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5 Amazing Things to Know About Exploring and Camping at Mesa Verde National Park

exploring and camping at Mesa Verde

High above the valley floor, Mesa Verde offers an amazing opportunity to explore the ancient dwellings of the Pueblo people. Camping at Mesa Verde is the perfect way to see this unique National Park and spend the night under the stars.

Located in southwestern Colorado, Mesa Verde is semi-arid with a range of ecosystems and over 6,000 ancient dwellings.

We visited Mesa Verde in mid-August of 2021 and were blown away by the scenery and the sheer number of dwellings in the area. We spent the night at Morefield Campground and will share everything you need to know for exploring and camping at Mesa Verde!

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5 Things to Know About Exploring and Camping at Mesa Verde

There is a lot to know before your visit to Mesa Verde. Check out this quick list below and scroll down for more details on what you need to know before you visit and camp at Mesa Verde.

  1. Take a Tour and Book it in Advance
  2. List of Things to Do at Mesa Verde
  3. Camping at Morefield Campground
  4. Be Prepared for the Driving and Remoteness
  5. Respect the History and Sacredness of this place

What to Know about Mesa Verde National Park

Mesa Verde was established to protect the 6,000 cliff dwelling in the area. The Pueblo people lived in what is now Mesa Verde between 550 and 1300 AD The Ancestral Pueblo people lived in this area between 550 and 1300 AD. The majority of the cliff dwellings were built between 1190 and 1270s.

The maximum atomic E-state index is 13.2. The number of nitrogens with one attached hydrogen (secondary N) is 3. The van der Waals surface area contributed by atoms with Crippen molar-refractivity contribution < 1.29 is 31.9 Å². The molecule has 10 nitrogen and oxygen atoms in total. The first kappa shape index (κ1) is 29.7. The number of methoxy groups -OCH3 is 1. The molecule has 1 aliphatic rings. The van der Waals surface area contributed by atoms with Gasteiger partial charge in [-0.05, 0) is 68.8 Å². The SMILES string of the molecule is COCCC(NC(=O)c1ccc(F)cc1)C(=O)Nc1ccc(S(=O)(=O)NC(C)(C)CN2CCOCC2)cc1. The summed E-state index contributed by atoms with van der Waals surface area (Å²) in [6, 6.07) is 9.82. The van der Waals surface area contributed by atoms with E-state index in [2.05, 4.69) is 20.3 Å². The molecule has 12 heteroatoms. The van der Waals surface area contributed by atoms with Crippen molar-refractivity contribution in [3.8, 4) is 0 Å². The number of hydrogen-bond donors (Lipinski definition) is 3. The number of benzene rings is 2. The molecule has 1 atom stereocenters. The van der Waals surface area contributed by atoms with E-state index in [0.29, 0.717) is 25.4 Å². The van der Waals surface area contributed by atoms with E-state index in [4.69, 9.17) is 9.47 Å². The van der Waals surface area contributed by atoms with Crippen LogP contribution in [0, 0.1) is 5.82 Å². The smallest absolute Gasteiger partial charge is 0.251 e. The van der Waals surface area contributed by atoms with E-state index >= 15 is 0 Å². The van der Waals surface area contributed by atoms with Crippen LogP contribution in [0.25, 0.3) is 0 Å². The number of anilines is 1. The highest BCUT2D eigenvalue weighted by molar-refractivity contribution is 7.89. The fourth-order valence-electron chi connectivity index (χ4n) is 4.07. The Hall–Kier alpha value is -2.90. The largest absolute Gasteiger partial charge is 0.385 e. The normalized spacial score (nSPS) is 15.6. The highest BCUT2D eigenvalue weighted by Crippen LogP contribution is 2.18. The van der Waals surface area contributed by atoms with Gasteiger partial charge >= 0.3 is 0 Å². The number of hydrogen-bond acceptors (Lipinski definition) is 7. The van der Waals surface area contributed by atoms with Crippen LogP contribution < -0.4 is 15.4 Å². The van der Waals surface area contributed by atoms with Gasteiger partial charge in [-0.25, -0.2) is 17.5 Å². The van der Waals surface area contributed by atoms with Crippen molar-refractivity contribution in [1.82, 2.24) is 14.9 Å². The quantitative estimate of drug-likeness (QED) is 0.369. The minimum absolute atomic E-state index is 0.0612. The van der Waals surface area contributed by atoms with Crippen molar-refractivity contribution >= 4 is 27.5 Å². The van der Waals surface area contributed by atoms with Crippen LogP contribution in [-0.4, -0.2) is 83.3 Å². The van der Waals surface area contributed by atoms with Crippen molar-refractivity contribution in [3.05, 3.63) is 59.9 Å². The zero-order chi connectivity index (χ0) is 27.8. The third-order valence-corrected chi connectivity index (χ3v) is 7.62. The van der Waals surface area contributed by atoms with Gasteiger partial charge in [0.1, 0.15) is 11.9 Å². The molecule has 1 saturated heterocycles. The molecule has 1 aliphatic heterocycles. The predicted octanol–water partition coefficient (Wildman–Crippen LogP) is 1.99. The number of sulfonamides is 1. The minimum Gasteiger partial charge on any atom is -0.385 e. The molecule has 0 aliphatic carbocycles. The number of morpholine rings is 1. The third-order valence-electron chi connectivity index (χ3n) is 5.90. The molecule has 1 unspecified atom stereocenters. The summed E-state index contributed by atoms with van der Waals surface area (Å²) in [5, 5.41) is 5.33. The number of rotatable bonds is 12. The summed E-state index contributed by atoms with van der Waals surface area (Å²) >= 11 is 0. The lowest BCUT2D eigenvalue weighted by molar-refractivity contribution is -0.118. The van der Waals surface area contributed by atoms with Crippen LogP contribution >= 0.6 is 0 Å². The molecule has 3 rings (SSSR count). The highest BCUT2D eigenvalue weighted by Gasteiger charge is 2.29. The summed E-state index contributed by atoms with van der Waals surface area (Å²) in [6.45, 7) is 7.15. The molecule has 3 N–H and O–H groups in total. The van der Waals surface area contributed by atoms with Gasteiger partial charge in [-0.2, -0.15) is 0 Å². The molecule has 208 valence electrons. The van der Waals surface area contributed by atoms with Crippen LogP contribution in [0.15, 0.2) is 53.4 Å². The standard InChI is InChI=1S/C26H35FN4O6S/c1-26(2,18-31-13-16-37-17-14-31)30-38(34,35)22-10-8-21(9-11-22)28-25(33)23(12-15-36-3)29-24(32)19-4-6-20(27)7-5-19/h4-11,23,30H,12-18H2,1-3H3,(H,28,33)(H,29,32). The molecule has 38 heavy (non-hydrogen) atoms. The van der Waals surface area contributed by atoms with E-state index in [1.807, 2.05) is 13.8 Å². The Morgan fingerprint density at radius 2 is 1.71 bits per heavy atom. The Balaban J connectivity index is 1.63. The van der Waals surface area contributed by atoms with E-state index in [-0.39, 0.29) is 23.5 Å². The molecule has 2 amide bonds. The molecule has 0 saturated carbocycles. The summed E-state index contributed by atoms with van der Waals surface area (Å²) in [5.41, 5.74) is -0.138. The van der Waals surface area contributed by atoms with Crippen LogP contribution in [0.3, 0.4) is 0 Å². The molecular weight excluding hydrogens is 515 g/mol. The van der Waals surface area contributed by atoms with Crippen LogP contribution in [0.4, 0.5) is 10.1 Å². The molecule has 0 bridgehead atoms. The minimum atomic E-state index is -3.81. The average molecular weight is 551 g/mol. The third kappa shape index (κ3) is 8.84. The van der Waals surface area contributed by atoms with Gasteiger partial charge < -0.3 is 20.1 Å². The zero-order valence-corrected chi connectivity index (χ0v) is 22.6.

Best Time to Visit Mesa Verde

Mesa Verde is a great year-round travel destination, but if you are camping, your best months will be April-October and you will find several campgrounds only open during the summer months. Winters can be chilly, so if you’re visiting in the winter plan to dress warmly.

In the summer months, afternoon thunderstorms are common, so it is best to explore in the morning. When we visited in August, a large thunderstorm rolled in overnight. It was beautiful to watch from high on the Mesa, but not so fun to hang out in the tent!

Basic Geography of Mesa Verde

Mesa Verde is located high on a Mesa. Once you enter the park, the road winds up the steep walls of the Mesa to the plateau on top. Once you are up on the Mesa, the park is broken into two Mesas: Chapin Mesa and Wetherill Mesa. Most of the main attractions are on Chapin Mesa, but if you want to see the quieter side of Mesa Verde, visit Wetherill Mesa.

Map of Mesa Verde Things to Know

How to Get to Mesa Verde

Mesa Verde is in Southwestern Colorado. The closest airport is Cortez Airport. The best way to get to Mesa Verde and around is by car, so you will want to rent a car if you aren’t driving to the area.

Common Driving Distances:

  • Durango to Mesa Verde: 40 min
  • Denver to Mesa Verde: 7 hours
  • Zion to Mesa Verde: 5.5 hours